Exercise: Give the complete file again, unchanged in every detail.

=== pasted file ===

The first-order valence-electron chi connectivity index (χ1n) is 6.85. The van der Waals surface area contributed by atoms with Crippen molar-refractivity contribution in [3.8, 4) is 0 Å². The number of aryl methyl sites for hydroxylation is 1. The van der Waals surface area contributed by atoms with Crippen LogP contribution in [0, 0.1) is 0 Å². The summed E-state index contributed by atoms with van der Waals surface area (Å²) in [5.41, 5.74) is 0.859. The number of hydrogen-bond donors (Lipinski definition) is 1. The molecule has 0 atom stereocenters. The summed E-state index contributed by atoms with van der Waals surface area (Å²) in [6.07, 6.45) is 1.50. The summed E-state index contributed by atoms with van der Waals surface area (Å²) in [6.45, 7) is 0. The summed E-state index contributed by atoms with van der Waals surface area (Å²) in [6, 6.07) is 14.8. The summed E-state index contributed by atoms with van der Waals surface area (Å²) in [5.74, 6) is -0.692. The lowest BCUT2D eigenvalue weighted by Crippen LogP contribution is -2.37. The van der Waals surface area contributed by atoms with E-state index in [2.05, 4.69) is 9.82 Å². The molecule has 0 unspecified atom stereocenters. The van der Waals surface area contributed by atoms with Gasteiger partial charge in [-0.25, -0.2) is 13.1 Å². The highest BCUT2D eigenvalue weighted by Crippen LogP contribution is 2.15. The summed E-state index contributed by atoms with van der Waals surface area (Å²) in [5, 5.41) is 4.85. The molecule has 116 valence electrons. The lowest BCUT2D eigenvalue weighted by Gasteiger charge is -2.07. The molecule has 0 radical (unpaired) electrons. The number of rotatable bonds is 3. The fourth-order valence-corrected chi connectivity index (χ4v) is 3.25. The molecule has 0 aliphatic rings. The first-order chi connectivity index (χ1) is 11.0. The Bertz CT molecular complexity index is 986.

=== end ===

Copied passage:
The first-order valence-electron chi connectivity index (χ1n) is 6.85. The van der Waals surface area contributed by atoms with Crippen molar-refractivity contribution in [3.8, 4) is 0 Å². The number of aryl methyl sites for hydroxylation is 1. The van der Waals surface area contributed by atoms with Crippen LogP contribution in [0, 0.1) is 0 Å². The summed E-state index contributed by atoms with van der Waals surface area (Å²) in [5.41, 5.74) is 0.859. The number of hydrogen-bond donors (Lipinski definition) is 1. The molecule has 0 atom stereocenters. The summed E-state index contributed by atoms with van der Waals surface area (Å²) in [6.07, 6.45) is 1.50. The summed E-state index contributed by atoms with van der Waals surface area (Å²) in [6.45, 7) is 0. The summed E-state index contributed by atoms with van der Waals surface area (Å²) in [6, 6.07) is 14.8. The summed E-state index contributed by atoms with van der Waals surface area (Å²) in [5.74, 6) is -0.692. The lowest BCUT2D eigenvalue weighted by Crippen LogP contribution is -2.37. The van der Waals surface area contributed by atoms with E-state index in [2.05, 4.69) is 9.82 Å². The molecule has 0 unspecified atom stereocenters. The van der Waals surface area contributed by atoms with Gasteiger partial charge in [-0.25, -0.2) is 13.1 Å². The highest BCUT2D eigenvalue weighted by Crippen LogP contribution is 2.15. The summed E-state index contributed by atoms with van der Waals surface area (Å²) in [5, 5.41) is 4.85. The molecule has 116 valence electrons. The lowest BCUT2D eigenvalue weighted by Gasteiger charge is -2.07. The molecule has 0 radical (unpaired) electrons. The number of rotatable bonds is 3. The fourth-order valence-corrected chi connectivity index (χ4v) is 3.25. The molecule has 0 aliphatic rings. The first-order chi connectivity index (χ1) is 11.0. The Bertz CT molecular complexity index is 986.